It's a week that could define Prime Minister Tony Blair's future.
Kelly, the government scientist and Iraq weapons expert, slashed his wrist in a deserted copse last July after being exposed as the source for a BBC reporter's claim that Blair's team inflated the threat posed by Iraq, to justify war.
The government helped make Kelly's name public and is likely to be criticised.
"Lord Hutton's report into the circumstances surrounding the death of Doctor David Kelly will be...published in parliament on Wednesday 28 January," the Hutton inquiry said in a statement.
On his verdict could rest the fate of senior ministers, government mandarins and BBC chiefs, maybe even Blair himself.
Blair has said he will resign if the report finds he lied.
It will be unveiled just one day after the premier faces a make-or-break vote in parliament on controversial plans to make students pay more for higher education.
Lord Hutton's report will be
released on 28 January
Rebels in his Labour Party are determined to defeat Blair, posing another seismic threat to his authority.
If he loses and is then personally criticised by Hutton, his Conservative opponents, rejuvenated under combative leader Michael Howard, will pounce.
On the day, Hutton will read a summary of his findings in court and Blair will make a full statement to parliament.
The judge will give interested parties, but nobody else, 24 hours to read the report before it comes out.
He will then slip into retirement - giving him nothing to lose or fear from the establishment.
Still no WMDs in Iraq
Through summer 2003, the inquiry gripped Britain and polls showed public trust in Blair fading.
Nine months after Saddam was toppled, not one of the weapons of mass destruction that Blair claimed the Iraqi leader had primed for use, has been discovered.
Nobody involved is expected to emerge with much credit.
"I think there will be legitimate criticism of government decision-making processes and of the BBC," Liberal Democrat leader Charles Kennedy said. "Whether that's a resignation issue, I think we are quite a long way from that."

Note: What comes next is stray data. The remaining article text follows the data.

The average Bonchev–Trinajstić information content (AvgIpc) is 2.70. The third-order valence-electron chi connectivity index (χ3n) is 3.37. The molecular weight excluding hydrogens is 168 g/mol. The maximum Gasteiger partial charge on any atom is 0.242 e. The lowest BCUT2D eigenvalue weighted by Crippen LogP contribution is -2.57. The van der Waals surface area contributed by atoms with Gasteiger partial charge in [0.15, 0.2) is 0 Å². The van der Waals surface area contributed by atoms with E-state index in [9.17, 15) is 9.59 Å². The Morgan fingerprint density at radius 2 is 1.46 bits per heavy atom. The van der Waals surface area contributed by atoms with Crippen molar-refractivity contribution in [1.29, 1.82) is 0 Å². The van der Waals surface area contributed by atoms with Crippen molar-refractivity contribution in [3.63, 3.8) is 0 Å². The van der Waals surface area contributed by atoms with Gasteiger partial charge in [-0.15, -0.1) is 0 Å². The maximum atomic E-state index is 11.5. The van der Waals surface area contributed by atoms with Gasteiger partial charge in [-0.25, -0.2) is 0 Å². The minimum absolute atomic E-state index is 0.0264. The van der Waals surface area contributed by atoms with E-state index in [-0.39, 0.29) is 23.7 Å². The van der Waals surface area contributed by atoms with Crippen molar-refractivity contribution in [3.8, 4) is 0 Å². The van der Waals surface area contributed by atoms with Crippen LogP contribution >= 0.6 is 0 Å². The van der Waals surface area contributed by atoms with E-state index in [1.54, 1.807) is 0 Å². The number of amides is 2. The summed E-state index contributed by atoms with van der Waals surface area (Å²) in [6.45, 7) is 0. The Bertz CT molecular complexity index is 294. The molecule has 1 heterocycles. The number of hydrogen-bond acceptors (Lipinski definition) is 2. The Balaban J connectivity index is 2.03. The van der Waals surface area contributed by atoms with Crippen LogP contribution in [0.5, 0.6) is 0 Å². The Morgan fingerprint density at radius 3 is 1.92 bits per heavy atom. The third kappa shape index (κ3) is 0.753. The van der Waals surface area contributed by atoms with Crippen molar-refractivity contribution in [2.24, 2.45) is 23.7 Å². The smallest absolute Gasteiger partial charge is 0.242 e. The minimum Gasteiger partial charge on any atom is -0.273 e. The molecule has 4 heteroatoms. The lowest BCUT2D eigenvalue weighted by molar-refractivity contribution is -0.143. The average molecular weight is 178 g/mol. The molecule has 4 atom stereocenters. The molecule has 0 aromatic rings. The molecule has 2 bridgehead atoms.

Bookmakers William Hill put long odds - 20-1 - on Blair leaving his job by the end of the month.
The Conservatives believe they can implicate Blair, although Hutton may not mention him at all.
Blair has repeatedly denied any
On the last day of the inquiry, Sir Kevin Tebbit, top civil servant at the Ministry of Defence, said Blair had chaired a meeting where it was decided to make a statement clarifying the government's position - a move which led to Kelly's exposure.
Days after Kelly's death, Blair emphatically denied authorising the leaking of the scientist's name to the media.
Blair's aides waged a furious campaign against the BBC to retract the report by its defence correspondent Andrew Gilligan, something the public broadcaster refused to do.
Government officials were then told to confirm Kelly's name to journalists if they came up with it - which they did.
Defence Secretary Geoff Hoon, Kelly's ultimate boss, is bound to feature in the report. Analysts have speculated he has been lined up as a fall guy if the government comes under fire.
Hoon was placed at a meeting where officials at his ministry agreed to confirm Kelly was the suspected BBC source.
And he overruled advice to shield Kelly from a hostile parliamentary grilling he endured days before his death.